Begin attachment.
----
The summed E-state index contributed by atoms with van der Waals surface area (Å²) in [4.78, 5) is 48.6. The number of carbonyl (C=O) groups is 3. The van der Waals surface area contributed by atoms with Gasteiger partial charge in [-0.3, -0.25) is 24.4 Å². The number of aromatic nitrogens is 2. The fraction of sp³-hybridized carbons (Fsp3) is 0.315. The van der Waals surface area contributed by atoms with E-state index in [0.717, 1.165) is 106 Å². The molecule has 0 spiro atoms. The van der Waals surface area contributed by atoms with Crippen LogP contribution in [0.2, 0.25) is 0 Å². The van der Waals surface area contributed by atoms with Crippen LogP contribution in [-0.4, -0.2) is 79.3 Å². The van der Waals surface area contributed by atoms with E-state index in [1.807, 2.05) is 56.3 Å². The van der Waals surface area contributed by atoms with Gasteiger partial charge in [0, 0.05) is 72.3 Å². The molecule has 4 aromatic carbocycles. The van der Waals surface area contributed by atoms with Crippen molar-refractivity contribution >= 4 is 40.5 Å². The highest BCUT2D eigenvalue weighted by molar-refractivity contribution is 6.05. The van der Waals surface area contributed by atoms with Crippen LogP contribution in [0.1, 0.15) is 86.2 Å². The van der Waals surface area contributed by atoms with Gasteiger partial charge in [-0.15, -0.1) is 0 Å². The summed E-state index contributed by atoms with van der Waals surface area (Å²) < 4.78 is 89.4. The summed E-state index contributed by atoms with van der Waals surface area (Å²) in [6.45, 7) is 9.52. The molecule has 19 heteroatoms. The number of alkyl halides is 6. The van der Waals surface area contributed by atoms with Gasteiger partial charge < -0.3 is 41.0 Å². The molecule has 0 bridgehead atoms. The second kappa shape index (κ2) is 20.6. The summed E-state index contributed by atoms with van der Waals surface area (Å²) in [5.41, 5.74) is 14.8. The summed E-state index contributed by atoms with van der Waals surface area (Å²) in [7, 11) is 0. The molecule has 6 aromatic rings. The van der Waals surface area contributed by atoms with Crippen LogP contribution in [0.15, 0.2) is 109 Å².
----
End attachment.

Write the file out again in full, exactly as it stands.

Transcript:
The summed E-state index contributed by atoms with van der Waals surface area (Å²) in [4.78, 5) is 48.6. The number of carbonyl (C=O) groups is 3. The van der Waals surface area contributed by atoms with Gasteiger partial charge in [-0.3, -0.25) is 24.4 Å². The number of aromatic nitrogens is 2. The fraction of sp³-hybridized carbons (Fsp3) is 0.315. The van der Waals surface area contributed by atoms with E-state index in [0.717, 1.165) is 106 Å². The molecule has 0 spiro atoms. The van der Waals surface area contributed by atoms with Crippen LogP contribution in [0.2, 0.25) is 0 Å². The van der Waals surface area contributed by atoms with Crippen LogP contribution in [-0.4, -0.2) is 79.3 Å². The van der Waals surface area contributed by atoms with E-state index in [1.807, 2.05) is 56.3 Å². The van der Waals surface area contributed by atoms with Gasteiger partial charge in [0, 0.05) is 72.3 Å². The molecule has 4 aromatic carbocycles. The van der Waals surface area contributed by atoms with Crippen molar-refractivity contribution >= 4 is 40.5 Å². The highest BCUT2D eigenvalue weighted by molar-refractivity contribution is 6.05. The van der Waals surface area contributed by atoms with Crippen LogP contribution in [0.1, 0.15) is 86.2 Å². The van der Waals surface area contributed by atoms with Gasteiger partial charge in [-0.15, -0.1) is 0 Å². The summed E-state index contributed by atoms with van der Waals surface area (Å²) < 4.78 is 89.4. The summed E-state index contributed by atoms with van der Waals surface area (Å²) in [6.45, 7) is 9.52. The molecule has 19 heteroatoms. The number of alkyl halides is 6. The van der Waals surface area contributed by atoms with Gasteiger partial charge < -0.3 is 41.0 Å². The molecule has 0 bridgehead atoms. The second kappa shape index (κ2) is 20.6. The summed E-state index contributed by atoms with van der Waals surface area (Å²) in [5.41, 5.74) is 14.8. The summed E-state index contributed by atoms with van der Waals surface area (Å²) in [7, 11) is 0. The molecule has 6 aromatic rings. The van der Waals surface area contributed by atoms with Crippen LogP contribution in [0.15, 0.2) is 109 Å².